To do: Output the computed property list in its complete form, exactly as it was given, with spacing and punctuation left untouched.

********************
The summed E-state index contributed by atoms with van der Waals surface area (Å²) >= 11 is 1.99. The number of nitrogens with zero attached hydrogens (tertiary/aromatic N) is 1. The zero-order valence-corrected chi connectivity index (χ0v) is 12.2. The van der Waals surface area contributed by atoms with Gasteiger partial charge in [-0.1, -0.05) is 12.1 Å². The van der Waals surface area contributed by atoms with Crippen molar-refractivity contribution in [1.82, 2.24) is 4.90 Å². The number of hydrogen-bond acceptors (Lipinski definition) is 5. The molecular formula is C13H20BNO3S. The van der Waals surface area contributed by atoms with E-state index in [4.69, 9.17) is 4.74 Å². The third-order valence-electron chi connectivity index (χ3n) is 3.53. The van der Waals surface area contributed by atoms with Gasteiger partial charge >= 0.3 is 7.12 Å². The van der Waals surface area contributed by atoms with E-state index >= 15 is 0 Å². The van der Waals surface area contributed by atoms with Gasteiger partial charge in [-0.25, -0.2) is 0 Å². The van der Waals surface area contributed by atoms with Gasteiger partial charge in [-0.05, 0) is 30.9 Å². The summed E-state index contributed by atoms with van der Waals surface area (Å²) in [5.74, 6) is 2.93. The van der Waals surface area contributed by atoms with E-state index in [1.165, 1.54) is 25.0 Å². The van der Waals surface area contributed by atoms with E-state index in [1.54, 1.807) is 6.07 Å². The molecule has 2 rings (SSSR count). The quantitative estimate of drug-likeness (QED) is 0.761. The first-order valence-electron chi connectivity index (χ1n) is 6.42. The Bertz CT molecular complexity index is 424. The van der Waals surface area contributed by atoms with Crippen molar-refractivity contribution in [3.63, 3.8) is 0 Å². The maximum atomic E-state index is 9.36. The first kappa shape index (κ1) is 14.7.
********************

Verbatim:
The summed E-state index contributed by atoms with van der Waals surface area (Å²) >= 11 is 1.99. The number of nitrogens with zero attached hydrogens (tertiary/aromatic N) is 1. The zero-order valence-corrected chi connectivity index (χ0v) is 12.2. The van der Waals surface area contributed by atoms with Gasteiger partial charge in [-0.1, -0.05) is 12.1 Å². The van der Waals surface area contributed by atoms with Crippen molar-refractivity contribution in [1.82, 2.24) is 4.90 Å². The number of hydrogen-bond acceptors (Lipinski definition) is 5. The molecular formula is C13H20BNO3S. The van der Waals surface area contributed by atoms with E-state index in [4.69, 9.17) is 4.74 Å². The third-order valence-electron chi connectivity index (χ3n) is 3.53. The van der Waals surface area contributed by atoms with Gasteiger partial charge >= 0.3 is 7.12 Å². The van der Waals surface area contributed by atoms with E-state index >= 15 is 0 Å². The van der Waals surface area contributed by atoms with Gasteiger partial charge in [-0.25, -0.2) is 0 Å². The van der Waals surface area contributed by atoms with Gasteiger partial charge in [-0.05, 0) is 30.9 Å². The summed E-state index contributed by atoms with van der Waals surface area (Å²) in [5.74, 6) is 2.93. The van der Waals surface area contributed by atoms with E-state index in [1.165, 1.54) is 25.0 Å². The van der Waals surface area contributed by atoms with E-state index in [1.54, 1.807) is 6.07 Å². The molecule has 2 rings (SSSR count). The quantitative estimate of drug-likeness (QED) is 0.761. The first-order valence-electron chi connectivity index (χ1n) is 6.42. The Bertz CT molecular complexity index is 424. The van der Waals surface area contributed by atoms with Crippen molar-refractivity contribution in [3.63, 3.8) is 0 Å². The maximum atomic E-state index is 9.36. The first kappa shape index (κ1) is 14.7.